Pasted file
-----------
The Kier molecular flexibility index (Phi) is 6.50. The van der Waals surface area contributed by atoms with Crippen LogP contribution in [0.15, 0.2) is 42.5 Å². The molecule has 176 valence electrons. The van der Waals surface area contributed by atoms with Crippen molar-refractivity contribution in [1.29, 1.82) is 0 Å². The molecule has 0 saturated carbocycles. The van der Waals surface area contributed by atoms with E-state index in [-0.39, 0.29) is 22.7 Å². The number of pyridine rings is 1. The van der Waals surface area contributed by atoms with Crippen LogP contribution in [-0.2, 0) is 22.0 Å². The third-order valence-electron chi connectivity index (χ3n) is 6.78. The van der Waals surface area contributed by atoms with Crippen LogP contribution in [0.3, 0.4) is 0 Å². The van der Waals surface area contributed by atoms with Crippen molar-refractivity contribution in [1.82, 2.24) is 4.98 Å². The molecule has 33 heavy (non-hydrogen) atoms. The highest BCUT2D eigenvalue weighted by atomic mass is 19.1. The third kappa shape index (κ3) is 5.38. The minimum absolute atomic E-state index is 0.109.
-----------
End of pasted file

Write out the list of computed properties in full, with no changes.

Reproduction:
The Kier molecular flexibility index (Phi) is 6.50. The van der Waals surface area contributed by atoms with Crippen LogP contribution in [0.15, 0.2) is 42.5 Å². The molecule has 176 valence electrons. The van der Waals surface area contributed by atoms with Crippen molar-refractivity contribution in [1.29, 1.82) is 0 Å². The molecule has 0 saturated carbocycles. The van der Waals surface area contributed by atoms with E-state index in [-0.39, 0.29) is 22.7 Å². The number of pyridine rings is 1. The van der Waals surface area contributed by atoms with Crippen LogP contribution in [-0.2, 0) is 22.0 Å². The third-order valence-electron chi connectivity index (χ3n) is 6.78. The van der Waals surface area contributed by atoms with Crippen LogP contribution in [0.3, 0.4) is 0 Å². The van der Waals surface area contributed by atoms with Crippen molar-refractivity contribution in [1.82, 2.24) is 4.98 Å². The molecule has 33 heavy (non-hydrogen) atoms. The highest BCUT2D eigenvalue weighted by atomic mass is 19.1. The third kappa shape index (κ3) is 5.38. The minimum absolute atomic E-state index is 0.109.